Song for the Dumped (Paul)
Ben Folds has no chin. Ben Folds looks like an accountant. Ben Folds has gotten more action than any of us ever will and has been married more times than Hemingway. Ben Folds puts on one hell of a live performance. These are all undeniable facts.
When I was offered a free ticket to the show at House of Blues Houston I didn’t hesitate to accept it. The last time I saw Folds was at Wareshouse Live during his the tour in support of Way to Normal. This concert started off in much the same way with an Australian/Kiwi opening act (Missy Higgins last time, Kate Millker Heidke this time around). But in every other conceivable way it was different and much better than the show two and a half years ago. It was exactly as billed: “Ben Folds and a Piano,” a black Steinway & Sons grand piano, in fact. Like I mentioned in the intro, with the minimalist approach comes a degree of intimacy that is unmatched. The crowd becomes the backing band that Folds relies upon on more than one occasion to pick up the chorus harmonies or even the lyrics altogether when he stumbles.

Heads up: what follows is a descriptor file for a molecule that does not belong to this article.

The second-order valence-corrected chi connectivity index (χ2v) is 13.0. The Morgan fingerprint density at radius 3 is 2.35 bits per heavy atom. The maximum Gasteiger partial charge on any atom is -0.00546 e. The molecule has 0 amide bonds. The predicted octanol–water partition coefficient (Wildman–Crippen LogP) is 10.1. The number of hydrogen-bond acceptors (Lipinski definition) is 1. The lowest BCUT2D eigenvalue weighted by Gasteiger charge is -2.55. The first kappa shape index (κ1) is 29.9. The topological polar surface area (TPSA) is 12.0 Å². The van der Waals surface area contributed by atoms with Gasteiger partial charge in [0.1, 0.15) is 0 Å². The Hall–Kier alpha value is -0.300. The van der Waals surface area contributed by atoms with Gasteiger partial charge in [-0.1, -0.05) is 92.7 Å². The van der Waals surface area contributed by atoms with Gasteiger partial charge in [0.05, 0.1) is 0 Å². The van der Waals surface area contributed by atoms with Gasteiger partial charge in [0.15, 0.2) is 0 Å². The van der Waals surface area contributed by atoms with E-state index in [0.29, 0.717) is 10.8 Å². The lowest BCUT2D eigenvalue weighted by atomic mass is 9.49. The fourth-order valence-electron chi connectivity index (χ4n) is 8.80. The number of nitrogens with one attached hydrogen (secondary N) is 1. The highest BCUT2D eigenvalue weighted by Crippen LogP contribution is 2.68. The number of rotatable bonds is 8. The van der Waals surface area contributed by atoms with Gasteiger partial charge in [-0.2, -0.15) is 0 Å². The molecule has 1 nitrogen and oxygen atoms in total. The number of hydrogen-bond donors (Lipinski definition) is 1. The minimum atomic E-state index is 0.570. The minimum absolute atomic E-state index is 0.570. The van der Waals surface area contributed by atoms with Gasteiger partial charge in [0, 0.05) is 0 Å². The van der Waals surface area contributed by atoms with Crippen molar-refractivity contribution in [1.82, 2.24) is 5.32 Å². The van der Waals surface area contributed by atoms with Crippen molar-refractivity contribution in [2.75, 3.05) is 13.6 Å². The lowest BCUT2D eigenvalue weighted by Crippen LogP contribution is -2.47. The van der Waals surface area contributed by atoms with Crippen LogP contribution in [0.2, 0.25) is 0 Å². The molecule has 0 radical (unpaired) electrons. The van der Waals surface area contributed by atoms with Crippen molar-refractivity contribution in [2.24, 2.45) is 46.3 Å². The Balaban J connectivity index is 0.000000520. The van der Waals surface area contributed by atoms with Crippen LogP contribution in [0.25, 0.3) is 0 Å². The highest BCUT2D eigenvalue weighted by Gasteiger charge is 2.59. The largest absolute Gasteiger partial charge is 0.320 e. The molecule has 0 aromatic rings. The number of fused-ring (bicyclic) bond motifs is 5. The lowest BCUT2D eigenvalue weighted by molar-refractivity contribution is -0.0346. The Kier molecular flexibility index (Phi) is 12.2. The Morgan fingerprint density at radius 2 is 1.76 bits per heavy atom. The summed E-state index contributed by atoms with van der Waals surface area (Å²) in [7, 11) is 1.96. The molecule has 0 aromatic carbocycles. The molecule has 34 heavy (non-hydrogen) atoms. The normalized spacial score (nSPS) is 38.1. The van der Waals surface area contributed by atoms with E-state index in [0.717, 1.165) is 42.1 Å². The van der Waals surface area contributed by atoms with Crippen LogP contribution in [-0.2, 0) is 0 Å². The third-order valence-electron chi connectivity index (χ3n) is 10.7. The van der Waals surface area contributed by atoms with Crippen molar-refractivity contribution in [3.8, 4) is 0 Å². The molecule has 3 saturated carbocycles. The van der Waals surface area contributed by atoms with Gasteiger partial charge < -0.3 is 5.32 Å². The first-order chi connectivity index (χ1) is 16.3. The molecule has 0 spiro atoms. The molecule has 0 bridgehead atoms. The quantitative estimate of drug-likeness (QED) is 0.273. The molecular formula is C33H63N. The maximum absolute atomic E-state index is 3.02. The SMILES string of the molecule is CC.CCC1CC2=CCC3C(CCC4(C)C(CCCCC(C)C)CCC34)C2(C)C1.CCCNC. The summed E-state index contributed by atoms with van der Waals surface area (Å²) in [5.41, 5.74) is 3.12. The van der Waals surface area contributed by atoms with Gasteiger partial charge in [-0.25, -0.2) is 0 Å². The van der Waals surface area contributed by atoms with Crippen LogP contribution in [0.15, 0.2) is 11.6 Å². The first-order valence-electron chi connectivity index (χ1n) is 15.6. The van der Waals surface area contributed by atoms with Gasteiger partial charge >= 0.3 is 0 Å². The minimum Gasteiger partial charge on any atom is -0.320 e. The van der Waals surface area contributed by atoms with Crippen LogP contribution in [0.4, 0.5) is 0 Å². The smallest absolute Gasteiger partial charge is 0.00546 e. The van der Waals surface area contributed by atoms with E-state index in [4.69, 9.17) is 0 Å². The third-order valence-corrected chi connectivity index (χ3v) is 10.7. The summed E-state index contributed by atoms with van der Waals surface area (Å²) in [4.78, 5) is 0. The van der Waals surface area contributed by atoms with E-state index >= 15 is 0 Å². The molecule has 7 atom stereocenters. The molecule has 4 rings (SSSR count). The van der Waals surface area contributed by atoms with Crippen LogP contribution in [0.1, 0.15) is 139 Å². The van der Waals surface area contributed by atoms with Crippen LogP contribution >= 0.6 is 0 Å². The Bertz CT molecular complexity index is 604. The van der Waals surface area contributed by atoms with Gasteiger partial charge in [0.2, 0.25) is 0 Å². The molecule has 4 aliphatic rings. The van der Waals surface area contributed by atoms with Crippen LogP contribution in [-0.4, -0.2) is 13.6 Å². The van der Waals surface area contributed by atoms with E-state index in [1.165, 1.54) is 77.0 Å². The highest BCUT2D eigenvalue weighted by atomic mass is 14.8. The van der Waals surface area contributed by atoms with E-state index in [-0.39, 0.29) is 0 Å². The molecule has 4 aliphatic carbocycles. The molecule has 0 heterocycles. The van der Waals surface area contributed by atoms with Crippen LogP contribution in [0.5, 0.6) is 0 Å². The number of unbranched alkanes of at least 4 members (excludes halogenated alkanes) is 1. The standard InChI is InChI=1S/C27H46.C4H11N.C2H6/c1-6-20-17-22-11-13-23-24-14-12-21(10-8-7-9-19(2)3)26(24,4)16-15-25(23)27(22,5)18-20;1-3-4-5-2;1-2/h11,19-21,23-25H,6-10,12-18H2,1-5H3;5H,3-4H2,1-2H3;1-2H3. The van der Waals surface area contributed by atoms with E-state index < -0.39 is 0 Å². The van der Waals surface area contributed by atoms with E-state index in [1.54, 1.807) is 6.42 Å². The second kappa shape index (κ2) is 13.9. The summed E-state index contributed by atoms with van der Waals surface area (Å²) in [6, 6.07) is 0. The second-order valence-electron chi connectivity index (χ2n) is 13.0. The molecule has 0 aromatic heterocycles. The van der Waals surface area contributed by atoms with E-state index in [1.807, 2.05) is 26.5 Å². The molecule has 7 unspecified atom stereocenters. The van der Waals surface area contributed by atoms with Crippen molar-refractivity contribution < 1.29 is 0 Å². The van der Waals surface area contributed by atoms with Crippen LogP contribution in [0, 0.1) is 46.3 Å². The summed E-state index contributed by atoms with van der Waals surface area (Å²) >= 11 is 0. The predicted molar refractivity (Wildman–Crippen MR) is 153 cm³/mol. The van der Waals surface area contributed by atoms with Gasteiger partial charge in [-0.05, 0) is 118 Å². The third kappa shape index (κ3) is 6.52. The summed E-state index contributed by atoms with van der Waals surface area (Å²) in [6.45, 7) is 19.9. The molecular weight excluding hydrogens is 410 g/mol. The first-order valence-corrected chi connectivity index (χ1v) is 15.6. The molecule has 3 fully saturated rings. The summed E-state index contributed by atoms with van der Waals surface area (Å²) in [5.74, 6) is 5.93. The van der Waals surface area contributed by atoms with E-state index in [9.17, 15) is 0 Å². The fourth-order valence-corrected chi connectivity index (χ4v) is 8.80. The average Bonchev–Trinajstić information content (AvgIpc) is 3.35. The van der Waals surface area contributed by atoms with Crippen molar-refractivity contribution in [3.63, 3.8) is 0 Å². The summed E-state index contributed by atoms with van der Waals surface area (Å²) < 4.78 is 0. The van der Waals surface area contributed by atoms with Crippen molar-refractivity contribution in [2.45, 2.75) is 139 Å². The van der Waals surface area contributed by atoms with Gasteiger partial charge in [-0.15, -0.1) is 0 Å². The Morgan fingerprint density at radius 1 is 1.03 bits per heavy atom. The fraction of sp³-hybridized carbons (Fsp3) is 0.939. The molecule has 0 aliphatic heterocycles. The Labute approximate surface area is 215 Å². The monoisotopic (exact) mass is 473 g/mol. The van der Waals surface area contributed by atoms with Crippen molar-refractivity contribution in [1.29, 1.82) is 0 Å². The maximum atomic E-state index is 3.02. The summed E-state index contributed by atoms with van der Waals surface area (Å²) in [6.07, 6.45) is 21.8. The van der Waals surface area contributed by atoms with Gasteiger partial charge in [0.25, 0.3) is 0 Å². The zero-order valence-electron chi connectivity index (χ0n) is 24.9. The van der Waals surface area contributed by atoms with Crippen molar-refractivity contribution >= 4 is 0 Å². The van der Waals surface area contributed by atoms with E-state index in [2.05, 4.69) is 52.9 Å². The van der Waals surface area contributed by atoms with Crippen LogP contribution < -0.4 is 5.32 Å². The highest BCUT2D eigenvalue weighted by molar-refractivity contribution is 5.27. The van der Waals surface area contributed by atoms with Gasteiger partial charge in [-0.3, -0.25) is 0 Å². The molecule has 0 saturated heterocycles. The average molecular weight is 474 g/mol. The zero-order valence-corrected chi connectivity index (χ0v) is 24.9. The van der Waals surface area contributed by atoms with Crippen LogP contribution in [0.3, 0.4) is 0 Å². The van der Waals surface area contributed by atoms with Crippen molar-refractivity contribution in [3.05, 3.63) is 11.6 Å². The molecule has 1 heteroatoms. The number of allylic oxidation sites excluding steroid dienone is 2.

I never really liked “Brick.” There. I said it. The song that put Ben Folds on the map doesn’t do anything for me. Thankfully, I think Folds is tired of the song as well. He leaves it in the vault during the show. Not that the crowd minds. Songs like “The Luckiest” or “Zak and Sara” seem to get more of a reaction than taking the tone out at the knees and singing about abortion. Now if he substituted “Brick” with “Song for the Dumped” or the album version of “The Bitch Went Nuts,” I would be an even happier man.
One more thing to point out about the show: $6.50 for a Lone Star or Pabst Blue Ribbon is absolutely ridiculous, House of Blues. As Ben Folds would say/sing, “give me my money back, give me my money back, you bitch.”